Antonio and the Electric Scream: The Man Who Invented the Telephone

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Branden Books, 2010 - Biography & Autobiography - 138 pages
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Antonio Meucci represents an unlikely story in American history. Having come of age in Florence, Italy, he immigrated to America by way of Cuba, where he lived for many years and where he worked with the Italian Opera Company. Familiar with telegraphy, wherein intelligence (information) was being transmitted through a wire, he proposed to transmit human voice through the same type of wire. Having come to New York, and having established several kinds of business, he experimented with his telettrofono (electric phone). Satisfied with the results of having transmitted voice intelligence from one end to the other end of copper wire, Meucci applied for a patent and received a caveat instead. A. Graham Bell, however, received a patent for a similar invention. Now, finally, after more than 160 years, Meucci is being vindicated: 1) A Silver and Bronze Medal were struck by The Italian American Bicentennial Society. 2. The Meucci-Garibaldi Museum has been established in New York. 3. The US Postal Services has published a commemorative stamp, and, 4. The 107th Congress of the United States resolved to recognize Meucci as the inventor of the telephone.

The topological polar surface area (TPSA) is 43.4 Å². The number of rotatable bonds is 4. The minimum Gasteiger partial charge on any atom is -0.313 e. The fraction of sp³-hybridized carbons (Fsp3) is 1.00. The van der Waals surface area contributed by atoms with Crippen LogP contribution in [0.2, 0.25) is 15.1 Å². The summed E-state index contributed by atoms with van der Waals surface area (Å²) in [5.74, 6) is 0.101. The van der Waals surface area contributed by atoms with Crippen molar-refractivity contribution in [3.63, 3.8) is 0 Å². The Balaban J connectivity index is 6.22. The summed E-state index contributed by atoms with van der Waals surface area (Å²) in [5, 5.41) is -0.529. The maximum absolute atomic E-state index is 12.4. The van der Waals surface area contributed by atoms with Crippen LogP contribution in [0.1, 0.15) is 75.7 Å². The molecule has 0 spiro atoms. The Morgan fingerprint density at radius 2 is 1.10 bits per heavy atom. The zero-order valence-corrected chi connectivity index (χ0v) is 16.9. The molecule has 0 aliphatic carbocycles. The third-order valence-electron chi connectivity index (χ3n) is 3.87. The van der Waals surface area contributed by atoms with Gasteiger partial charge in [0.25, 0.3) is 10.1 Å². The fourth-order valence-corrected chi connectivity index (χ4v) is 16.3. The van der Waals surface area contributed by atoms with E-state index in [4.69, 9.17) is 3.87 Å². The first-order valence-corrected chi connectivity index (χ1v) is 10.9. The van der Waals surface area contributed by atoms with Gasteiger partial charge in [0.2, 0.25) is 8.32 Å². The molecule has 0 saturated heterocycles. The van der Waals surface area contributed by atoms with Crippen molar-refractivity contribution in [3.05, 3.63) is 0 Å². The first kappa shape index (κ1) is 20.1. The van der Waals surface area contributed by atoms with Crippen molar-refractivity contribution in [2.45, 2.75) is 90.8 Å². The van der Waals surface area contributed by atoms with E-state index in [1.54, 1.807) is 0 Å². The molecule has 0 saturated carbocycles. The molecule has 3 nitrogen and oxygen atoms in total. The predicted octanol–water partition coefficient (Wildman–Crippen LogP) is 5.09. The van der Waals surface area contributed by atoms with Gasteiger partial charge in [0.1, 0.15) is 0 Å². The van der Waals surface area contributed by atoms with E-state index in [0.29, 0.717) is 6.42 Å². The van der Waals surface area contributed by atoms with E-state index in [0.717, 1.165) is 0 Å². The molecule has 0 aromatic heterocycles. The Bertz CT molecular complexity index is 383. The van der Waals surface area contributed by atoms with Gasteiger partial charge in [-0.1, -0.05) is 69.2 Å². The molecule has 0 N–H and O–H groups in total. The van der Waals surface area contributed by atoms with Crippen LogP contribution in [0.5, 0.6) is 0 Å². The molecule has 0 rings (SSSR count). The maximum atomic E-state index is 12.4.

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Contents

I
7
II
9
III
15
IV
23
VI
33
VII
39
IX
47
XI
59
XIV
82
XV
87
XVI
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XVII
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XVIII
116
XIX
126
XX
129
XXI
134

XII
66
XIII
75

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About the author (2010)

Sandra Meucci, Ph.D. lives in the Pacific Northwest where she sorks as a researcher and writer. On hearing that Anonio Meucci was the inventor of the telephone, at first she rejected that claim. In view of newly discoverd information, she has now changed her mind.

Bibliographic information